AJAX-Enabled Web Poll System using LINQ to XML in ASP.NET with VB
If you've ever seen or taken part in those polls on various websites which allow all users to cast their votes on a variety of subjects, then you know what this article is going to be about. Web polls can be a very good way of capturing a lot of data very easily. The data may not be 100% accurate, but seeing as they are so simple to take part in, they are likely to generate a lot of results.
In this article, we will be looking at how we can create a poll ourselves from scratch using Visual Studio.NET, and we can also implement a little AJAX in there to make the experience even quicker and easier for our visitors.
In this example, we are going to use an XML file to store the results of the poll and we will use an ASP.NET RadioButtonList control for the multiple-choice answer. The question we will be asking is, 'Who is your favorite Presidential Candidate?', which is a popular topic at the moment.
We will also provide an option to view the current results, complete with percentage of votes for each candidate.
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What we will learn in this article:
- How to use an external XML file to store data;
- How to retrieve data from an XML file and perform calculations.
To begin, let's start a new VB.net web application project in Visual Studio, and once opened, we can right-click on the project in Solution Explorer and then choose Add New Item.. XML File. Let's call it Poll.xml
[Click to enlarge]
We will use the following structure for the XML file, as we also want to capture the name of the voter:
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We add two sample votes to start the XML file off, and to keep it fair.
We are going to develop this as an AJAX Web Application, so let's go ahead and save the XML file and then move onto the ASPX page, where we will add a ScriptManager and an UpdatePanel:
We will be also adding a Literal control to display the current results of the poll, which we'll name litResults; a TextBox for the name of the voter, which we'll name txtName; a RadioButtonList for the poll options, which we'll name radVote; a button to submit the vote; butVote, a label to provide any errors or status messages; lblStatus, and finally another button to show the current results; butResults.
All of these controls will be placed in the ContentTemplate of the UpdatePanel, like so:
What is your name?
Who is your favorite Candidate?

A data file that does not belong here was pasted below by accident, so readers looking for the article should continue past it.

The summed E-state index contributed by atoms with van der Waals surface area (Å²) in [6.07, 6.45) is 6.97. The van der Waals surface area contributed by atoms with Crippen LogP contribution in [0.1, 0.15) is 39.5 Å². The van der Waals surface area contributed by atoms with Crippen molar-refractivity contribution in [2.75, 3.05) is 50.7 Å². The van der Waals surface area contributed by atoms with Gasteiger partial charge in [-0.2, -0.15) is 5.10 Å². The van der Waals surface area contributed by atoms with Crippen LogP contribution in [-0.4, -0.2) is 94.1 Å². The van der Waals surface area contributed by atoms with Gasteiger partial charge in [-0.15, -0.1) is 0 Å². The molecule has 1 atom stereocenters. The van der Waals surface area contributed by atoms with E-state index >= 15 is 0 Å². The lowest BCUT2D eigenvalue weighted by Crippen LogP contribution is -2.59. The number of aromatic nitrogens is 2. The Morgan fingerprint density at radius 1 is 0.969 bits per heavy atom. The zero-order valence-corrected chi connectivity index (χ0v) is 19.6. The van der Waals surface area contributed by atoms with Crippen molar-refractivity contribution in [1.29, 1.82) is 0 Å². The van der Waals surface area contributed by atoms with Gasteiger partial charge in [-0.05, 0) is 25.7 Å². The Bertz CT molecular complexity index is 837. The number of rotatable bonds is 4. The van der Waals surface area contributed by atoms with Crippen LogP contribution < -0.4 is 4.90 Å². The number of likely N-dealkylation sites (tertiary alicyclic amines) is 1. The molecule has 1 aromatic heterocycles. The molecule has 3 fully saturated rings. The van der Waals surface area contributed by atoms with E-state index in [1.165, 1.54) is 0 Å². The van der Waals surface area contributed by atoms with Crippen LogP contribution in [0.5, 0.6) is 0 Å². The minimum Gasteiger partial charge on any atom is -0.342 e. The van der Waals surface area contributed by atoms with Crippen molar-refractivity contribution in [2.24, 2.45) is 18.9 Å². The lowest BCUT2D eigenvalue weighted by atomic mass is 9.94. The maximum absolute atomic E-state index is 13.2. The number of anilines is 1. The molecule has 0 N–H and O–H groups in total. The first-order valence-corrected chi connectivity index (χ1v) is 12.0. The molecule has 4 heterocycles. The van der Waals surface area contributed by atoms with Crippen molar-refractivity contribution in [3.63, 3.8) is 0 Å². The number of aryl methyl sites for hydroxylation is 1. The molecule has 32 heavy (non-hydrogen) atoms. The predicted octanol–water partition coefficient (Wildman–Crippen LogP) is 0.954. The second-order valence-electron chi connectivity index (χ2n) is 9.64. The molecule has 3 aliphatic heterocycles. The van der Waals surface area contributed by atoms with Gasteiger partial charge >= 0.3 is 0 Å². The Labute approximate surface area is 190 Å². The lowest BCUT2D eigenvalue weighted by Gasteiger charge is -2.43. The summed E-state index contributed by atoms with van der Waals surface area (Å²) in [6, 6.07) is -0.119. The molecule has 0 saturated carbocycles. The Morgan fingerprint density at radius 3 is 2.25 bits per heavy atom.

Notice that we hide the Literal control by setting its Visible attribute to false, and then we can set it to true in the code-behind when we assign a value. We also add the choices of the RadioButtonList using the ListItem tags - we do not set a default value; the user must choose one.
We are almost done with building the ASPX page, but we want to code the event handlers for the buttons. We can do this by going into design view and either double-clicking the buttons to add an onclick event handler, or clicking the button once and then clicking the Events button (Lightning bolt) in the Properties Window and double-clicking on the Click event. This is a good way of accessing all the events of a control.
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Go ahead and create event handlers in the code-behind for both buttons. We should have something like this:
Protected Sub butResults_Click(ByVal sender As Object, ByVal e As EventArgs)
We will create separate methods; one to read the XML file and retrieve the current results, and the other to submit the vote to the XML file. Then we will call these methods from the button click event handlers.
Let's start with the countVote method, which will add a new entry to the XML file. We will use a Try..Catch to avoid as many errors as we can. Using LINQ to XML, we can load the XML file and then very easily add a new element with the values passed through the form. Finally, we save the new XML document, let the visitor know their vote was successfuly cast and call the other method to output the current results:
xmlDoc.Element("Poll").Add(New XElement("Vote", New XElement("Name", txtName.Text), New XElement("Choice", theVote)))
lblStatus.Text = "Thank you for your vote."
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The reading of the results is a little more complex than adding. We will use LINQ to XML to first load the XML file and then make a selection of all the dat, which we will then loop through to count the number of votes for each candidate. We will then use these figures to calculate the percentage of votes each candidate has received. Finally, we output the results to the Literal control:
Dim votes = From vote In xmlDoc.Descendants("Vote") _
Dim mCount As Integer = 0
Dim oCount As Integer = 0
For Each vote In votes
Dim theTotal As Double = mCount + oCount
Dim mPercent As Double = (mCount / theTotal) * 100
Dim oPercent As Double = (oCount / theTotal) * 100
litResults.Visible = True
litResults.Text = "Obama: " & oCount & " votes (" & oPercent & "%).
litResults.Text = litResults.Text & "McCain: " & mCount & " votes (" & mPercent & "%).
We can simply call this method from the button click event of the results button, like so:
We can also do the same for the vote button, but we will add a little validation to this one. We don't want the user to be able to vote without selecting an option or entering their name, so we use a simple IF statement:
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Running this web application now will allow us to submit votes on the poll, and also view the current results:
What we have Learned
We have learned how to create a voting system using LINQ to XML and AJAX.